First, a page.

• Should Excel At: The IOT capabilities of PaaS solutions are typically provided in the form of individual services. In that sense, this type of solutions should see a broad adoption within the developer and startup communities. As a result, we should see a lot of the IOT PaaS services being adopted by startups providing smart devices or industry specific solutions as well as IT organizations building their own internal infrastructure.
  • Should Not Be Great For: The IOT capabilities provided by PaaS platforms are likely to lack the consistency of complete IOT platforms. Also, the cloud nature of this type of solution should present challenges for organizations building IOT solutions that require to be deployed within their premises.

IOT Services Provided by Smart Device Providers

  • Overview: From startups to big software companies like Cisco or Texas Instruments, IOT device providers are starting to build the first incarnations of IOT platforms that work consistently across their device portfolio. These IOT platforms will be tightly integrated with the specific family of hardware devices as well as the corresponding manufacturing toolkits.
  • Should Excel At: Platforms provided by IOT hardware providers should be best in class enabling solutions powered by those specific devices. Similarly, this type of platforms will provide consistent backend services and management experience for solutions powered by those smart devices.
  • Should Not Be Great For: While the IOT platforms provided by smart device providers should excel in solutions powered by those devices, they are likely to result limited for general purpose IOT solutions. In that sense, is unlikely that third parties will embrace this type of platforms for building new IOT solutions.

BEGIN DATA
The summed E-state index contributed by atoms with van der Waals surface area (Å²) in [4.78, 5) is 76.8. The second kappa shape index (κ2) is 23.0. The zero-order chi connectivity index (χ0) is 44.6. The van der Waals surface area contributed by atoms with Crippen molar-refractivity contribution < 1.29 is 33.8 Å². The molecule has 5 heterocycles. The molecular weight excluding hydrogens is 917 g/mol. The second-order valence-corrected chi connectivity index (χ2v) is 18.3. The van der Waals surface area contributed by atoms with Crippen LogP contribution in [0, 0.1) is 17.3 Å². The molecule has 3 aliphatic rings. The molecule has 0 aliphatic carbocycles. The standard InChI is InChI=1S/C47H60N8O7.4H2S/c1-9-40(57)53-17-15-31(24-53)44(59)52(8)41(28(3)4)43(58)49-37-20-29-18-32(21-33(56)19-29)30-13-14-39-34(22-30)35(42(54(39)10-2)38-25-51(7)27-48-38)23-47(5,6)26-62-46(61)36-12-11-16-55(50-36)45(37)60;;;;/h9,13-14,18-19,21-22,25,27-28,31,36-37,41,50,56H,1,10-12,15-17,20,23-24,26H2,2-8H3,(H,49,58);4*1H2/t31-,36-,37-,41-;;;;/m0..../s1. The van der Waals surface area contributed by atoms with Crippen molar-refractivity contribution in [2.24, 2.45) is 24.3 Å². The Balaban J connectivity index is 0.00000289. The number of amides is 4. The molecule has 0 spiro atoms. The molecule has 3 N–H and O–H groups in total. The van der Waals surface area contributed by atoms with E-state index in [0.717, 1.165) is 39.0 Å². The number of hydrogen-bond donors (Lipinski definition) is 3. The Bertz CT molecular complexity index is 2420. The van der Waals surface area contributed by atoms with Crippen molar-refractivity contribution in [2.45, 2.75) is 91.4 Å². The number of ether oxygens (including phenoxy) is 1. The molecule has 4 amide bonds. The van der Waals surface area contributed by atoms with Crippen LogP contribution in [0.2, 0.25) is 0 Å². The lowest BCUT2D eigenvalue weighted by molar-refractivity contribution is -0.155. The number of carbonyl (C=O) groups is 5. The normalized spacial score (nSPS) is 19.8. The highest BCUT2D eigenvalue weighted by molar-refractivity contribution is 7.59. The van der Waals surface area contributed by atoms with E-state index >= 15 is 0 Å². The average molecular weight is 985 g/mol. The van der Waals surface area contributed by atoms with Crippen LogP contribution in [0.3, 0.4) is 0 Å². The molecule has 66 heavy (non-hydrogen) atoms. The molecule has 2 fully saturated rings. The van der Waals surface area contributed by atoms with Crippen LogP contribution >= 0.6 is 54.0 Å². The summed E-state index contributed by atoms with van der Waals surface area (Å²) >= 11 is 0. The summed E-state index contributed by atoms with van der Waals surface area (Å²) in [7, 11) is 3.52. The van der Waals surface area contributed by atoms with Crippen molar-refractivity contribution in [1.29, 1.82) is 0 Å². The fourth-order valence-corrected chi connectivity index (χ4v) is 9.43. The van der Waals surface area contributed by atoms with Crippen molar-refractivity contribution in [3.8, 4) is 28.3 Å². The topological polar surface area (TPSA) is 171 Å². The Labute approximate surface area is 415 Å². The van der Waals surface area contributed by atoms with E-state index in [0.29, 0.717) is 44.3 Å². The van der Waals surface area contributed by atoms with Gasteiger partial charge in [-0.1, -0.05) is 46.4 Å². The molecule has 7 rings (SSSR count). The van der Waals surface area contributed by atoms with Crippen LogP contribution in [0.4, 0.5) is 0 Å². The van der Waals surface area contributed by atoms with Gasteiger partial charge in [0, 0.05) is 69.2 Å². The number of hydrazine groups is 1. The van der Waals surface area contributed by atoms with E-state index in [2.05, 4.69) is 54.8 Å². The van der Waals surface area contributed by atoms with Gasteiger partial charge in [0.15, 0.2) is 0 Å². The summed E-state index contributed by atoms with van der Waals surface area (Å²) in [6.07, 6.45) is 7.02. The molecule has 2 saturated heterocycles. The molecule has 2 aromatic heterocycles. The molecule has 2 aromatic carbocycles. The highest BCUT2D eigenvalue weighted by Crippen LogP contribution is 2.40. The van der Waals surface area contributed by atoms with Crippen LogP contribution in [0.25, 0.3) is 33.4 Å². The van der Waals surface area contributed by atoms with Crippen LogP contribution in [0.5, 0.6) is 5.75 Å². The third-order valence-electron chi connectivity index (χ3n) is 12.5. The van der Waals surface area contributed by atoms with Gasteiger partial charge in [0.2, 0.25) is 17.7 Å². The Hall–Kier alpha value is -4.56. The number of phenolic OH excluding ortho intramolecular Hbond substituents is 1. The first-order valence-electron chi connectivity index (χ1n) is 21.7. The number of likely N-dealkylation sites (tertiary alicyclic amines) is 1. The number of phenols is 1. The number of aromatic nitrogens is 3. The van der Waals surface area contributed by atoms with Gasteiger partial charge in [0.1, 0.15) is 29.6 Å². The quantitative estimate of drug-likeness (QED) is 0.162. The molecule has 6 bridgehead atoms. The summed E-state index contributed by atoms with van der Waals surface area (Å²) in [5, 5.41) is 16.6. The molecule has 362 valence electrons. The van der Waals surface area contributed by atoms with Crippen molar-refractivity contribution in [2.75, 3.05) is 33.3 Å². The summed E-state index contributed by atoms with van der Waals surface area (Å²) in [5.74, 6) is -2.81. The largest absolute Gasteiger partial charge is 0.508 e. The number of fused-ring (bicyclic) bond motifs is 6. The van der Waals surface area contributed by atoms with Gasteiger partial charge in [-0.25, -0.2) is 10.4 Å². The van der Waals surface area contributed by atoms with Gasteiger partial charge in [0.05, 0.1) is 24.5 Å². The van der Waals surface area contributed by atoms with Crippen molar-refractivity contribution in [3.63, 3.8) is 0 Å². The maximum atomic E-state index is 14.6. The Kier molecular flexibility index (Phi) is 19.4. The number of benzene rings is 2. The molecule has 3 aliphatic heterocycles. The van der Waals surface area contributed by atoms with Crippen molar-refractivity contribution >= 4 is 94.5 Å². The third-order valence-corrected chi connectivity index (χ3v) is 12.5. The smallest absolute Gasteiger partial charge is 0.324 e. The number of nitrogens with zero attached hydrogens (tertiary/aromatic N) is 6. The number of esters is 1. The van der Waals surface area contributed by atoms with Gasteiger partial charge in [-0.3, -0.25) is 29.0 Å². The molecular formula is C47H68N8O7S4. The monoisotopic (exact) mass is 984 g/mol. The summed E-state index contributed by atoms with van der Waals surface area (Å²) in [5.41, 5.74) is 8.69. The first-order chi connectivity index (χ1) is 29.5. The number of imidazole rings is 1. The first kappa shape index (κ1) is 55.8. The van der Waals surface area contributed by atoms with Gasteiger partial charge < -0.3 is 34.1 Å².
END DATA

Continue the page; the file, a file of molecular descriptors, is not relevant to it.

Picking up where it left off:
IOT Capabilities Provided by Enterprise Mobility Management Platforms

  • Overview: Enterprise mobile management platform(EMM) vendors such as BlackBerry or VMWare are starting to make the first inroads in the IOT space. If you think of mobile as a subset of IOT, the assumption that a lot of the current capabilities provided by those platforms should be adaptable to the IOT space makes some sense. As a result, we are likely to see that group of vendors providing hybrid platforms that enable both enterprise mobile and IOT solutions.
  • Should Excel At: If we use the enterprise mobile space as a reference, we are likely to see strong IOT security, device management and other operational capabilities included in the IOT platforms provided by traditional enterprise mobile management platform vendors. That model will allow the EMM vendor to extend their existing footprint in the enterprise mobile ecosystem into the IOT space with a consistent value proposition.